Geo Scores for July 2017, Concerns About Wages and a Look at Homeownership Rates
August 2, 2017
This week we bring you the July 2017 DIVER Geo Scores and highlight a data point of concern – wages. We also look at homeownership rates over the past quarter and year. As regular readers know, I have expressed ongoing concern over housing prices. Jane and Julie thought it would be interesting to test my concerns against homeownership rate data.
DIVER Geo Scores are designed to quickly communicate the overall economic health of a selected geographic area on a scale of 0 to 10. The Geo Score reflects the relative economic well-being of the location and is available for all States, counties, and approximately 350 of the largest cities. Calculations are released monthly and are based on multiple, meaningful economic and demographic data from the employment, income and housing categories.
Top/Bottom Movers at the State Level
The tables below highlight those States with the most meaningful moves (positive and negative) year on year. For the top States that had the most significant increases in their Geo Scores, the focus is on the top 11 (there was a tie at +0.8 amongst five States). Of our top 11, all saw improvement in their employment pictures with declining unemployment, improvement in the poverty rate and continued improvement in housing on both the foreclosure side as well as housing prices.
Despite strong improvement in their Geo Score, all States but Washington saw a decline in wages. This is a worrisome data point that will carry through other parts of this commentary. Our concern is further emphasized by the BEA’s August 1 release of personal income data for June (at the national level) which also showed a decline while also showing an increase in personal consumption expenditures. And the Fed is worried about inflation!
Source: DIVER Data Solutions
For bottom movers at the State level, our focus is the bottom 14 (similar to top movers, there was a logjam of States that saw their Geo Score decline by 0.6). Of the bottom 14, surprisingly, most saw relatively stable employment pictures while all saw a decline in wages. Delaware, Connecticut and Iowa stood out with declines in the most data points contemplated by our Geo Score. As noted in prior months, despite seeing declines in their Geo Score, all but Connecticut saw rising housing prices, further fueling my concern that housing prices are frothy (more on this shortly).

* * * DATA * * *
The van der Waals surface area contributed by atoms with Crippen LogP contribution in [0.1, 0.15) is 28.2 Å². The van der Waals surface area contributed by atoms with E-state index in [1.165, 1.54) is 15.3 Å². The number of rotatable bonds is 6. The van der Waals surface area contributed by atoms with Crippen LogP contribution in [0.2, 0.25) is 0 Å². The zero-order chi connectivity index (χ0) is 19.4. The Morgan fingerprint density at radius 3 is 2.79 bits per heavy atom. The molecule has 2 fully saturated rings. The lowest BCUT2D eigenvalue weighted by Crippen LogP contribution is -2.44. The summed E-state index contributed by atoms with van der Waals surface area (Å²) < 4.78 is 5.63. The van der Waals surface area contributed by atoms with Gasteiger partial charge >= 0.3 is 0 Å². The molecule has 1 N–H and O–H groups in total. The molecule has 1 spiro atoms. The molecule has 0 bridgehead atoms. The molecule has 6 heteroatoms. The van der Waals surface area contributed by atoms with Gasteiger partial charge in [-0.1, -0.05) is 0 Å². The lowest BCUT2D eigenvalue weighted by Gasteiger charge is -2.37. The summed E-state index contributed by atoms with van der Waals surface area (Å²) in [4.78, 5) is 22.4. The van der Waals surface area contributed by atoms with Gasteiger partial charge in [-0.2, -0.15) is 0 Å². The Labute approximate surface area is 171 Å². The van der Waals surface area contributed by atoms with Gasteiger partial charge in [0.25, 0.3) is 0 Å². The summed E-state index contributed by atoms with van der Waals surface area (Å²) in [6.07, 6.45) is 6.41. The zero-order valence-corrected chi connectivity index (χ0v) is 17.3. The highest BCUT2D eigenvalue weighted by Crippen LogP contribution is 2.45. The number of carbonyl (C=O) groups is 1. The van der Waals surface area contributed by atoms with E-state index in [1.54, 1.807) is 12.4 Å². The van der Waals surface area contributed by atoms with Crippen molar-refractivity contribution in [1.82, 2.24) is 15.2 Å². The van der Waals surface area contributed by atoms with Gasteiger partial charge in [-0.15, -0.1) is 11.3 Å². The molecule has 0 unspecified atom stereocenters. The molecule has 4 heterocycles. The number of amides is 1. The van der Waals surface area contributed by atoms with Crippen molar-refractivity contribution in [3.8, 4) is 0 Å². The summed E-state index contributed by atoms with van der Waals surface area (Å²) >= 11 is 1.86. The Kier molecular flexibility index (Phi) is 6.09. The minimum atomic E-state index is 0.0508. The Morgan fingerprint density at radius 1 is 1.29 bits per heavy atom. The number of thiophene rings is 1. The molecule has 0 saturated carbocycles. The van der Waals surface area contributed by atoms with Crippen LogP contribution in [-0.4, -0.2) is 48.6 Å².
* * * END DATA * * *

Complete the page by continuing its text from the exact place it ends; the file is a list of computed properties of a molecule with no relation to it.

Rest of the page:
County Level Geo Scores
At the county level, most top Geo Score increases year on year saw improvements in employment data, whereas five of our top 11 (due to the tie) saw declining wages (a slight variation from the State level wage data). All saw an improving housing picture with all but Mercer County, NJ seeing increases in housing prices.
Source: DIVER Data Solutions
Among counties with the greatest decline in their Geo Score over the past year, all but Carbon, UT, Warren, NJ, Peoria, IL and Gates, NC saw deteriorating employment conditions, and all but Covington, VA saw a decline in wages. For each county in our bottom movers, all saw an increase in foreclosures but simultaneously saw housing prices on the rise, further highlighting my concern about the housing market.
City Level Geo Scores
At the City level, most cities with the greatest increase in their Geo Score year on year (we use the top 15 as the result of a tie at 9) had improved employment and housing conditions – the exceptions being South Bend, IN and Decatur, IL on the employment side and Racine, WI and Decatur, IL on the housing side. Of concern is the mixed bag on the wages side with 8 of the top 15 seeing a decline in wages. A shout-out to the Hoosier State (this is for the Lumesis Hoosier State contingent) for a strong showing.
Source: DIVER Data Solutions
For cities with the greatest declines (using the bottom 12), Texas (again) dominates our bottom movers with five of 12. Almost all saw deteriorating employment pictures and all but Temple, TX and Columbia, MO saw declining wages. Despite deteriorating economic conditions, all saw increases in their housing prices. In fact, of the bottom 25 movers, all but four saw increasing housing prices. See below for our review of prices vs. homeownership rates.
Homeownership Rates and Housing Prices – Any Correlation?
Periodically, we look for data correlations our readers might find useful. Last week, Jane and Julie brought to my attention new data regarding homeownership rates and thought it might be interesting to see how the same have fared, given my persistent concerns about housing prices. One would think that there would be a correlation between the homeownership rate and housing prices – if the ownership rate is down, prices should reflect the same and the opposite holding true.
Due to data availability inconsistencies, we used the homeownership rates for Q1 and Q2 for 2017 and Q2 for 2016. For housing prices, we used the most recent index and corresponding periods – Q1 2017, Q4 2016 and Q1 2016. We kept this simple, but you certainly can contemplate other data points to compare and contrast (housing supply, historical price movements [think housing bubble], wages, tax rates, employment data, etc.).
What did we find? For starters, over the last quarter, 20 States saw a decline in their homeownership rates while all but three – Hawaii, Wyoming and Connecticut – saw an increase in housing prices. Of those 20 States, seven also saw a decline in the homeownership rate over the one-year period while all saw an increase in housing prices. As noted, this is a limited comparison, but one my colleagues thought meaningful enough to test my concern regarding housing prices. I continue to have my concerns about housing and wages and may look to add to this analysis in the coming months.
Source: DIVER Data Solutions and Analytics
Have a great week.
Gregg Bienstock and Jane Ma